A Conversation With Rico Nasty On Working With Lil Yachty, Hip Hop’s Generation Gap & ‘Sugar Trap 2’

Check out part 2 of AllHipHop’s exclusive interview with the First Lady Of The DMV.

(AllHipHop Features) In part two of my conversation with Maria “Rico Nasty” Kelly, the promising rap neophyte divulged details about Sugar Trap 2. The forthcoming sequel to last year’s introductory project to Rico’s “sweet savagery” sound is setup to be the next phase in her elevation as the “First Lady of the DMV.”

Before the 20-year-old Marylander provided exclusive info about her next mixtape, the Tales of Tacobella creator discussed working with Atlanta rhymer Lil Yachty as well as the widening musical chasm between Generation X and Millennials. She also revealed the greatest accomplishment of her career so far.

AllHipHop: You were on The Fate of the Furious soundtrack with Lil Yachty.

Rico Nasty: That was also spur of the moment. I went to the studio and my boyfriend was like, “You got this song to do with Yachty.” I didn’t know what it was for. He just told me not to curse on it. I was like, “That’s obvious. It will probably go on the radio.”

But then the tracklist for Fate of the Furious came out. I was like, “What the f-ck? This is crazy.” I kind of knew before it came out, but I wasn’t quite sure. I didn’t know if I was on the song alone. I didn’t know what they were doing with it. I saw it on Twitter and texted [Yachty] like, “Bruh, we’re on Fast & Furious.” He was happy.

AllHipHop: You and Yachty have done a couple of tracks together. He did a remix to one of your songs.

Rico Nasty: Yeah, “Hey Arnold,” and then “Mamacita.” That’s it. We’ve been in the studio. I was nervous as sh-t recording in front of him. He’s very smart with how he places sh-t and how he does sh-t. It looks like it comes so easy to him.

That was my first time in the studio with him. I’ve hung out with him but never in the studio. I was nervous as sh-t, but it was still lit though. We still talk til this day. He’s a great person. Exactly how he is to everyone else, that’s how he is in real life. He’s nice, happy, positive, and smart as sh-t. He’s f-cking awesome.

AllHipHop: I live in Atlanta so I kind of have a better understanding of Yachty. But he gets a bad rap from some of the older Hip Hop heads...

Rico Nasty: Don’t we all? [laughs]

AllHipHop: Well, yeah. [laughs] How do you feel about this generational gap that’s happening in the culture right now?

Rico Nasty: The old n-ggas just want us to bring real rap back. [laughs] They’re sick of this sh-t. But back in the day, music was like all people had. In the 90s, yeah they had TVs and computers. But did they have social media? Did they really have new rappers popping up every day online, blowing up overnight? No.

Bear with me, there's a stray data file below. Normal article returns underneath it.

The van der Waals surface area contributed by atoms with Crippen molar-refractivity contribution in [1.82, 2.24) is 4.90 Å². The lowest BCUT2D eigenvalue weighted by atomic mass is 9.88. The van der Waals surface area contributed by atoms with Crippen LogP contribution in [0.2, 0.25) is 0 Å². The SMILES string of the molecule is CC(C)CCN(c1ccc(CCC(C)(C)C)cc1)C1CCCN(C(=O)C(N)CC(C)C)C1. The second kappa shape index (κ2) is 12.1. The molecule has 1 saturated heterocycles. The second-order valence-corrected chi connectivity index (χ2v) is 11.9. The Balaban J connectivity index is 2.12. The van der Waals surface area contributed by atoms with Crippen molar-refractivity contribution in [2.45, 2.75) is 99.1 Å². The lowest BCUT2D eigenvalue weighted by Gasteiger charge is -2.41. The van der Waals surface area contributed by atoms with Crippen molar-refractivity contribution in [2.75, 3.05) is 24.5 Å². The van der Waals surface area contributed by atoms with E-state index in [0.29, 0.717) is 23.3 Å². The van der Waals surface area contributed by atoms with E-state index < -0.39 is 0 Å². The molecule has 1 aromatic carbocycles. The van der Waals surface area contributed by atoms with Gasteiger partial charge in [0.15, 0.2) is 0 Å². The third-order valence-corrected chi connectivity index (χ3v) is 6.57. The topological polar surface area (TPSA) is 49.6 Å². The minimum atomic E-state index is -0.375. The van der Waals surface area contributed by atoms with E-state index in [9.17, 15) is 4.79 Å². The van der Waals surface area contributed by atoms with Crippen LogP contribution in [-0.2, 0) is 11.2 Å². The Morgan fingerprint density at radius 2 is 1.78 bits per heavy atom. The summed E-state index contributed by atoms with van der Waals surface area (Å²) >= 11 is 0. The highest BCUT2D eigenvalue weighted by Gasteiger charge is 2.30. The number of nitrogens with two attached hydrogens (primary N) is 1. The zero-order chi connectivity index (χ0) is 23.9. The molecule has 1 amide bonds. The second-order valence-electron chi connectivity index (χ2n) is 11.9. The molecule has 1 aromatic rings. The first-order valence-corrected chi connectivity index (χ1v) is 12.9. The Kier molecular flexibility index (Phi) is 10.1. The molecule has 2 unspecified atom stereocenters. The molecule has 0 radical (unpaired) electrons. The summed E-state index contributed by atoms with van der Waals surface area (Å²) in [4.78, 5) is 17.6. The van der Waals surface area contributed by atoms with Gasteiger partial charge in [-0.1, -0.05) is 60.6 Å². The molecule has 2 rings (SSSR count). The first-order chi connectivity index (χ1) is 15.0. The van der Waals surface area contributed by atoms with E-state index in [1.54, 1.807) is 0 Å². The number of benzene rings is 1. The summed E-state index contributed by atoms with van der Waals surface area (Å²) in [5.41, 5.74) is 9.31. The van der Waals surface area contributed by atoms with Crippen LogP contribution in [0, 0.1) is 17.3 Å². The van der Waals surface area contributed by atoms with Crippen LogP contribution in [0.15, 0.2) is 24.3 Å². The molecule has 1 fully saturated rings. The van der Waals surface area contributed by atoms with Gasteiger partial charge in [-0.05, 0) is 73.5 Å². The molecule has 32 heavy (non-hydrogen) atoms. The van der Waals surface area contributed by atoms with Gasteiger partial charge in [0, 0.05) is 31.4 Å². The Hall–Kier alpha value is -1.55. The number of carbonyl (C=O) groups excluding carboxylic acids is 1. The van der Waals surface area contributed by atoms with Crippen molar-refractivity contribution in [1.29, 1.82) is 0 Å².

I don’t know what they expect from us. We don’t expect this sh-t. Nobody is sitting around like, “Yeah, I’m going to blow up.” The sh-t just happens. People are just out here judging somebody’s art. It’s like going to a gallery, walking around, and saying, “This is ugly.” Just because you don’t understand it.

It’s childish. You’re old as sh-t, but you’re sounding young as f-ck. You sound like a little baby that’s mad because you don’t get what we’re talking about. The young kids - we speak our own language. And they’re just not aware. They didn’t live through what we live through.

Everything was so fresh to them, and now we’re almost at the point where it’s like, “What else can we do?” Because everything has been done. Somebody’s always like, “You’re copying” or “You’re influenced by.” It’s not even that deep. Get the f-ck out of here. [laughs] It’s not that serious. Nobody is worried about you or your 90s album. We’re gonna play you at the parties though.

AllHipHop: I heard your dad was a rapper.

Rico Nasty: My dad was a rapper.

AllHipHop: Having somebody around you that’s familiar with the business, did that affect you as an artist?

Rico Nasty: My dad didn’t really share any of his cheat codes with me until he knew I was serious. When I started having label meetings, that’s when he was like, “Okay, let’s see how far this can go.” He’s 100% on board. He does give his input on the music. Some sh-t he don’t like, because of what I say. The old people don’t get it. And some sh-t he does like. He says, “This is so different.”

That’s usually what I go for. I don’t really go for, “I’m gonna mumble rap on this song. I'm gonna super rap on this song.” I’m just like, “Does this sound fun?” It’s just: Am I going to be able to hear this and not dance? That’s what it’s about. Am I gonna be able to hear this and stand still? That’s how I determine my music.

AllHipHop: You’re coming up in an era where we’re kind of coming out of this hole in female Hip Hop. Nicki’s been out here killing it for eight years…